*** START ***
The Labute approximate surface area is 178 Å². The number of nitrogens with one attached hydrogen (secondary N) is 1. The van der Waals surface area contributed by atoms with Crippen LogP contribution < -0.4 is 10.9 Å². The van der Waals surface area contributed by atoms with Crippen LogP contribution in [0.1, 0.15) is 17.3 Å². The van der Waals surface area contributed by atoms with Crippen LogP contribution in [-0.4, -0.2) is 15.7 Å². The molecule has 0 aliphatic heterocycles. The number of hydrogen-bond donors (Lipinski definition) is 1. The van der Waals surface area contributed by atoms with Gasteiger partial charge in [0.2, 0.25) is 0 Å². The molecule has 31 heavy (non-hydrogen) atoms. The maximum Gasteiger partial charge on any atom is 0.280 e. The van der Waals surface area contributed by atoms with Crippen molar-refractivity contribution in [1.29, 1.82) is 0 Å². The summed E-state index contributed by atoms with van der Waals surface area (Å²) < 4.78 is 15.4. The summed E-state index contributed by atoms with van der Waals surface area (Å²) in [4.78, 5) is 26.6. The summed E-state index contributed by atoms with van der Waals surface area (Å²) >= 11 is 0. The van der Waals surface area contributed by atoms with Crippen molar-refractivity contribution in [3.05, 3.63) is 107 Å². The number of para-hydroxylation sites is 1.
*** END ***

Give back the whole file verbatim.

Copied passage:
The Labute approximate surface area is 178 Å². The number of nitrogens with one attached hydrogen (secondary N) is 1. The van der Waals surface area contributed by atoms with Crippen LogP contribution < -0.4 is 10.9 Å². The van der Waals surface area contributed by atoms with Crippen LogP contribution in [0.1, 0.15) is 17.3 Å². The van der Waals surface area contributed by atoms with Crippen LogP contribution in [-0.4, -0.2) is 15.7 Å². The molecule has 0 aliphatic heterocycles. The number of hydrogen-bond donors (Lipinski definition) is 1. The van der Waals surface area contributed by atoms with Gasteiger partial charge in [0.2, 0.25) is 0 Å². The molecule has 31 heavy (non-hydrogen) atoms. The maximum Gasteiger partial charge on any atom is 0.280 e. The van der Waals surface area contributed by atoms with Crippen molar-refractivity contribution in [1.29, 1.82) is 0 Å². The summed E-state index contributed by atoms with van der Waals surface area (Å²) < 4.78 is 15.4. The summed E-state index contributed by atoms with van der Waals surface area (Å²) in [4.78, 5) is 26.6. The summed E-state index contributed by atoms with van der Waals surface area (Å²) >= 11 is 0. The van der Waals surface area contributed by atoms with Crippen molar-refractivity contribution in [3.05, 3.63) is 107 Å². The number of para-hydroxylation sites is 1.